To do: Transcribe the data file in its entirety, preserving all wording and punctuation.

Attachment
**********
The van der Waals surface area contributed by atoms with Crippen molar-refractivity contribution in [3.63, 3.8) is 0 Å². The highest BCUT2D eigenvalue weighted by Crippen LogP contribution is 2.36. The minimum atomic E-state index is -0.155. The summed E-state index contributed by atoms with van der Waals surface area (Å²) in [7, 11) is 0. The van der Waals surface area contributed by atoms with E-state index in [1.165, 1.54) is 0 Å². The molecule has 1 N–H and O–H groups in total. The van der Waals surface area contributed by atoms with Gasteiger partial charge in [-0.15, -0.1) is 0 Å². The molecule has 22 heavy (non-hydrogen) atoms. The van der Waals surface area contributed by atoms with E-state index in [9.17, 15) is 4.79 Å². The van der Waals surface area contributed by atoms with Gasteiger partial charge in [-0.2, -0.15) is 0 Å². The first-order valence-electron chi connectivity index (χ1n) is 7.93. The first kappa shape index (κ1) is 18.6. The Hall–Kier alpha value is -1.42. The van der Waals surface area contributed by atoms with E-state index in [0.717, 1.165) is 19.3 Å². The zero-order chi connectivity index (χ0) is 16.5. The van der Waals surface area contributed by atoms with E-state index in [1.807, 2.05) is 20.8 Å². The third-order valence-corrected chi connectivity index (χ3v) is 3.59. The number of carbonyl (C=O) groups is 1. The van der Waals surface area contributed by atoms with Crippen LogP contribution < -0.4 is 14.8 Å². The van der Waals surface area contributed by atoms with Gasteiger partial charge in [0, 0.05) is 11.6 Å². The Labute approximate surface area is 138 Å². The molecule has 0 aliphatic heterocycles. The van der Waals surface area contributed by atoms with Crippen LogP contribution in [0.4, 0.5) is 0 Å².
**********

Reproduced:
The van der Waals surface area contributed by atoms with Crippen molar-refractivity contribution in [3.63, 3.8) is 0 Å². The highest BCUT2D eigenvalue weighted by Crippen LogP contribution is 2.36. The minimum atomic E-state index is -0.155. The summed E-state index contributed by atoms with van der Waals surface area (Å²) in [7, 11) is 0. The van der Waals surface area contributed by atoms with E-state index in [1.165, 1.54) is 0 Å². The molecule has 1 N–H and O–H groups in total. The van der Waals surface area contributed by atoms with Gasteiger partial charge in [-0.15, -0.1) is 0 Å². The molecule has 22 heavy (non-hydrogen) atoms. The van der Waals surface area contributed by atoms with E-state index in [9.17, 15) is 4.79 Å². The van der Waals surface area contributed by atoms with Gasteiger partial charge in [-0.2, -0.15) is 0 Å². The first-order valence-electron chi connectivity index (χ1n) is 7.93. The first kappa shape index (κ1) is 18.6. The Hall–Kier alpha value is -1.42. The van der Waals surface area contributed by atoms with E-state index in [0.717, 1.165) is 19.3 Å². The zero-order chi connectivity index (χ0) is 16.5. The van der Waals surface area contributed by atoms with E-state index in [1.807, 2.05) is 20.8 Å². The third-order valence-corrected chi connectivity index (χ3v) is 3.59. The number of carbonyl (C=O) groups is 1. The van der Waals surface area contributed by atoms with Crippen LogP contribution < -0.4 is 14.8 Å². The van der Waals surface area contributed by atoms with Gasteiger partial charge in [0, 0.05) is 11.6 Å². The Labute approximate surface area is 138 Å². The molecule has 0 aliphatic heterocycles. The van der Waals surface area contributed by atoms with Crippen LogP contribution in [0.4, 0.5) is 0 Å².